There have been a lot of hymns in my life. I love singing, and I am blessed to be serving in a church with wonderful accoustics. I’m becoming increasingly aware of the language used in hymns to talk about God. More specifically, I’m finding that very gendered language is starting to grate very badly.
Not so far back in time, in the English language, “man” was used in places where “human” or “person” might be used today. As a fan of the Book of Common Prayer, with its poetry and cadences, I’m well accustomed to doing the mental translations… ” who for us men, and for our salvation” includes me too. So I don’t have too much of a problem when old hymns talk about man and men. Occasionally I’ll substitute another word as I sing, if I can make it scan. “Folk” covers both genders, but is a word which some people can’t bear.
However, it is noticeable that most hymns also refer to God as “He”. I don’t mind, when the reference is to God the Father, or God the Son – it would be odd to refer to the father or Jesus as anything else. But I was looking at the hymns chosen for our Easter Service for the local primary school next week. Written in 1998, “His world”….”God is to be found when you seek Him”… what does this say to children about God? They aren’t growing up in a world where “man” translates as “human”, or where “he” means “he, she or it”. You may feel I am getting my knickers knotted unnecessarily. But language matters. When I do an assembly, I introduce prayers with the words “if you want to make this prayer your own, join in with me at the end saying ‘Amen’ “. Schools take language seriously. We have laws against being racist, ageist or sexist – and quite rightly. And I believe we should take language seriously in church too – if we can argue about translation of obscure New Testament Greek words, but ignore the way our own language changes and evolves, then we are missing a vital point.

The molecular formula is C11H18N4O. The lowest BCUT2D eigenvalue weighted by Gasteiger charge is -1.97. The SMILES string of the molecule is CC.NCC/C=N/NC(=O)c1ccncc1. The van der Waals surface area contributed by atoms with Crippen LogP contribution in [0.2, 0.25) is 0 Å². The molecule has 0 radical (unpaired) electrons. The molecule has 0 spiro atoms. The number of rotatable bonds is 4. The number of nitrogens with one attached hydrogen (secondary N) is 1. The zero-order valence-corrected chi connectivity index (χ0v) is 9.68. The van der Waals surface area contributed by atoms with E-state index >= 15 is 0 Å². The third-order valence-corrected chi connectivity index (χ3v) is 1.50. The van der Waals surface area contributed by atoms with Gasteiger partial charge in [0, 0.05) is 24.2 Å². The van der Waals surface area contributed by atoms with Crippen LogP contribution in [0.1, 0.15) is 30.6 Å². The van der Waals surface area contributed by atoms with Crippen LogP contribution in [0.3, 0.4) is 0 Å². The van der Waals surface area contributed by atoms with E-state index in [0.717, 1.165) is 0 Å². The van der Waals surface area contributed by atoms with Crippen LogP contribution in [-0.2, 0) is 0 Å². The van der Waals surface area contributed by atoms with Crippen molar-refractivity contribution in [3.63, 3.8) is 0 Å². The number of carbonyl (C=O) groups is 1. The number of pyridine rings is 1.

So how do we refer to God? Our pronouns don’t work terribly well – these days ‘he’ and ‘she’ are gendered, and the gender-neutral ‘it’ is, I feel, demeaning. I end up in all sorts of linguistic contortions in an effort to avoid pronouns. That works fine when I am preaching, because I can arrange my sentences to do so, but it is less simple when we have a hymn book, and when words are known. Substitutes must scan and make sense. I suspect I’ll be wrestling with this for a while.